Diode Videos

Diodes are the simplest of electronic devices. At their most basic, they are like one-way valves for electrical current, but they can be used for so many different things. Common applications include voltage rectification, voltage regulation, circuit protection, current control, and even simple (but inefficient) logic circuits. On this page you will find videos on


PN Junctions

The way that electrons flow in doped semiconductors is very interesting, but the really interesting effects occur when you have p-type semiconductor and an n-type semiconductor created side by side to create a PN junction. The properties of the PN junction make it useful for several important electronic devices. The most basic such device is the diode which is simply a PN junction with leads on it to allow it to be used in a circuit.


Modelling Diodes

When you have a diode in a circuit, you will often want to predict its behaviour, or conversely, you want a certain behaviour inĀ  ac circuit and want to ensure the diode will exhibit that behaviour. Diode modelling is the process of creating a mathematical or behavioural model of the diode that helps you to predict how the circuit will behave (electrically speaking) with the diode in it. Depending on the level of precision you want in your model, there are different models that you can choose from. This video describes several different models that you can use for diodes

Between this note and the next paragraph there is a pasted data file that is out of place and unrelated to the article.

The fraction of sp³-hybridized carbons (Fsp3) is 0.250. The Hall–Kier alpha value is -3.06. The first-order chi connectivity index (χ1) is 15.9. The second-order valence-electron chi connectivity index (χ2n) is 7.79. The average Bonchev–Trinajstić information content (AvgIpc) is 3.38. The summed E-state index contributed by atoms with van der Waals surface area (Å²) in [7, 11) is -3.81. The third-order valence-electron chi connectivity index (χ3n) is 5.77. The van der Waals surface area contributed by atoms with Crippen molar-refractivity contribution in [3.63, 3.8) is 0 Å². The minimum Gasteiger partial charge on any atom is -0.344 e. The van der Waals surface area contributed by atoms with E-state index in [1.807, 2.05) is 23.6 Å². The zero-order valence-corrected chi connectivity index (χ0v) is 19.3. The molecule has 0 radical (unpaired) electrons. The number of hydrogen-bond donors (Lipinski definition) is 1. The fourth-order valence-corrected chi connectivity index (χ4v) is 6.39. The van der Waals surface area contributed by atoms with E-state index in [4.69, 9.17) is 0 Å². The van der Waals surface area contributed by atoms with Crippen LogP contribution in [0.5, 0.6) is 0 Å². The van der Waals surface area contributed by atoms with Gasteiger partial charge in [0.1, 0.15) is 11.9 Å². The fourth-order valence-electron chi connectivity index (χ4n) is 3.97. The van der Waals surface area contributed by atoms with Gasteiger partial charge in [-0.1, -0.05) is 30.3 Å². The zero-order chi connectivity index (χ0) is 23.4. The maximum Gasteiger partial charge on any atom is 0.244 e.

Diode Model Examples

In case just knowing the theory behind modeling diodes is not enough, this video looks at a few simple examples and analyzes circuits using different diode models. The forward bias models used are:

  1. Diode is a short
  2. Diode has a small voltage drop
  3. Diode has a small voltage drop and a resistance
  4. Diode follows Shockley’s Diode Equation


Half Wave Rectifiers

Half wave rectifiers can be created using a single diode in an AC circuit. Since diodes only allow current to pass in one direction, they will only allow current to flow during half of an AC circuit. Half wave rectifiers cut off half of the signal and this video shows how they work:

Full Wave Bridge Rectifiers

Full-wave rectifiers force AC current to flow through a circuit in one direction by using a clever configuration of diodes. Full-wave bridge rectifiers fulfill a very important stage in AC-DC conversion.